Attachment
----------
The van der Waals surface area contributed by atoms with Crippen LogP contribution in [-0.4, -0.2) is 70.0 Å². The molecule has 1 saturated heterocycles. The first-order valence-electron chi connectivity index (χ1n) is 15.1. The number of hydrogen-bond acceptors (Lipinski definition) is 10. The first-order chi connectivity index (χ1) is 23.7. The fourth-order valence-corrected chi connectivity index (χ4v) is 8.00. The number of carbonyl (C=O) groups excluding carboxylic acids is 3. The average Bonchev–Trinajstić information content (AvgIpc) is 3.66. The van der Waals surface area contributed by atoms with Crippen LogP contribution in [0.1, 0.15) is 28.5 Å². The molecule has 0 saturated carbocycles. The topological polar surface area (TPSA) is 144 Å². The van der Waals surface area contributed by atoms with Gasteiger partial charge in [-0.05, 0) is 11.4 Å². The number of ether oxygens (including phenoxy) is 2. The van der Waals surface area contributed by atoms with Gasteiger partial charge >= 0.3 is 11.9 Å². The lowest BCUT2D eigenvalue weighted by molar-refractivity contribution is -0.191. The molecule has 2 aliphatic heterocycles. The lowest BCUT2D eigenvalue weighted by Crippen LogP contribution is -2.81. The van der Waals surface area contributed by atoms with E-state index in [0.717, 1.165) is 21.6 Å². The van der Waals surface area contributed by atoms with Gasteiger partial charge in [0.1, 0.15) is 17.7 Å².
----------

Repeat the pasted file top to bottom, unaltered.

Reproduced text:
The van der Waals surface area contributed by atoms with Crippen LogP contribution in [-0.4, -0.2) is 70.0 Å². The molecule has 1 saturated heterocycles. The first-order valence-electron chi connectivity index (χ1n) is 15.1. The number of hydrogen-bond acceptors (Lipinski definition) is 10. The first-order chi connectivity index (χ1) is 23.7. The fourth-order valence-corrected chi connectivity index (χ4v) is 8.00. The number of carbonyl (C=O) groups excluding carboxylic acids is 3. The average Bonchev–Trinajstić information content (AvgIpc) is 3.66. The van der Waals surface area contributed by atoms with Crippen LogP contribution in [0.1, 0.15) is 28.5 Å². The molecule has 0 saturated carbocycles. The topological polar surface area (TPSA) is 144 Å². The van der Waals surface area contributed by atoms with Gasteiger partial charge in [-0.05, 0) is 11.4 Å². The number of ether oxygens (including phenoxy) is 2. The van der Waals surface area contributed by atoms with Gasteiger partial charge >= 0.3 is 11.9 Å². The lowest BCUT2D eigenvalue weighted by molar-refractivity contribution is -0.191. The molecule has 2 aliphatic heterocycles. The lowest BCUT2D eigenvalue weighted by Crippen LogP contribution is -2.81. The van der Waals surface area contributed by atoms with E-state index in [0.717, 1.165) is 21.6 Å². The van der Waals surface area contributed by atoms with Gasteiger partial charge in [0.1, 0.15) is 17.7 Å².